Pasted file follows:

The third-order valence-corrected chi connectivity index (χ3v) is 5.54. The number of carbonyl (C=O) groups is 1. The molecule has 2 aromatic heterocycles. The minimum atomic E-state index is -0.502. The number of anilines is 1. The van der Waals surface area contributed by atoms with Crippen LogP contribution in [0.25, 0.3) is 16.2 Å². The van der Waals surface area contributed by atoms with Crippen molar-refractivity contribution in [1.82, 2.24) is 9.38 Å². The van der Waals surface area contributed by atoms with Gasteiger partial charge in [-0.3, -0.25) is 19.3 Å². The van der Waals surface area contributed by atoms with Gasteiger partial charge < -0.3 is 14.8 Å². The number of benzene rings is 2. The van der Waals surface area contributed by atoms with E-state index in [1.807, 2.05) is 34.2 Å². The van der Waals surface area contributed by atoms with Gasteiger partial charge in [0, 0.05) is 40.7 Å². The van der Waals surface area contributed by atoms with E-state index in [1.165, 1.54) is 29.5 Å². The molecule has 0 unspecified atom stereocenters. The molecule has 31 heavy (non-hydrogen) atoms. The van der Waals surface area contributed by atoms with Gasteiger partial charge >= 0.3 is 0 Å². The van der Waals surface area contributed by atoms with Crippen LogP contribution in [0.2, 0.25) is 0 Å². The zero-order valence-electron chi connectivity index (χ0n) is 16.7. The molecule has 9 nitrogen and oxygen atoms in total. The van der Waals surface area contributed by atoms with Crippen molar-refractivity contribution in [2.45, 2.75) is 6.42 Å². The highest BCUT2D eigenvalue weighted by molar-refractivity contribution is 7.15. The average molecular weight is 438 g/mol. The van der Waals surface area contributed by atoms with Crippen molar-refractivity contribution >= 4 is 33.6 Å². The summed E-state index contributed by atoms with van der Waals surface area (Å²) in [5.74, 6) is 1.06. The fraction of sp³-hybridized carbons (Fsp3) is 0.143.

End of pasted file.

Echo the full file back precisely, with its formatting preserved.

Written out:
The third-order valence-corrected chi connectivity index (χ3v) is 5.54. The number of carbonyl (C=O) groups is 1. The molecule has 2 aromatic heterocycles. The minimum atomic E-state index is -0.502. The number of anilines is 1. The van der Waals surface area contributed by atoms with Crippen LogP contribution in [0.25, 0.3) is 16.2 Å². The van der Waals surface area contributed by atoms with Crippen molar-refractivity contribution in [1.82, 2.24) is 9.38 Å². The van der Waals surface area contributed by atoms with Gasteiger partial charge in [-0.3, -0.25) is 19.3 Å². The van der Waals surface area contributed by atoms with Gasteiger partial charge < -0.3 is 14.8 Å². The number of benzene rings is 2. The van der Waals surface area contributed by atoms with E-state index in [1.807, 2.05) is 34.2 Å². The van der Waals surface area contributed by atoms with Gasteiger partial charge in [0, 0.05) is 40.7 Å². The van der Waals surface area contributed by atoms with E-state index in [1.165, 1.54) is 29.5 Å². The molecule has 0 unspecified atom stereocenters. The molecule has 31 heavy (non-hydrogen) atoms. The van der Waals surface area contributed by atoms with Gasteiger partial charge >= 0.3 is 0 Å². The van der Waals surface area contributed by atoms with Crippen LogP contribution in [0.2, 0.25) is 0 Å². The zero-order valence-electron chi connectivity index (χ0n) is 16.7. The molecule has 9 nitrogen and oxygen atoms in total. The van der Waals surface area contributed by atoms with Crippen molar-refractivity contribution in [2.45, 2.75) is 6.42 Å². The highest BCUT2D eigenvalue weighted by molar-refractivity contribution is 7.15. The average molecular weight is 438 g/mol. The van der Waals surface area contributed by atoms with Crippen molar-refractivity contribution >= 4 is 33.6 Å². The summed E-state index contributed by atoms with van der Waals surface area (Å²) in [5.74, 6) is 1.06. The fraction of sp³-hybridized carbons (Fsp3) is 0.143.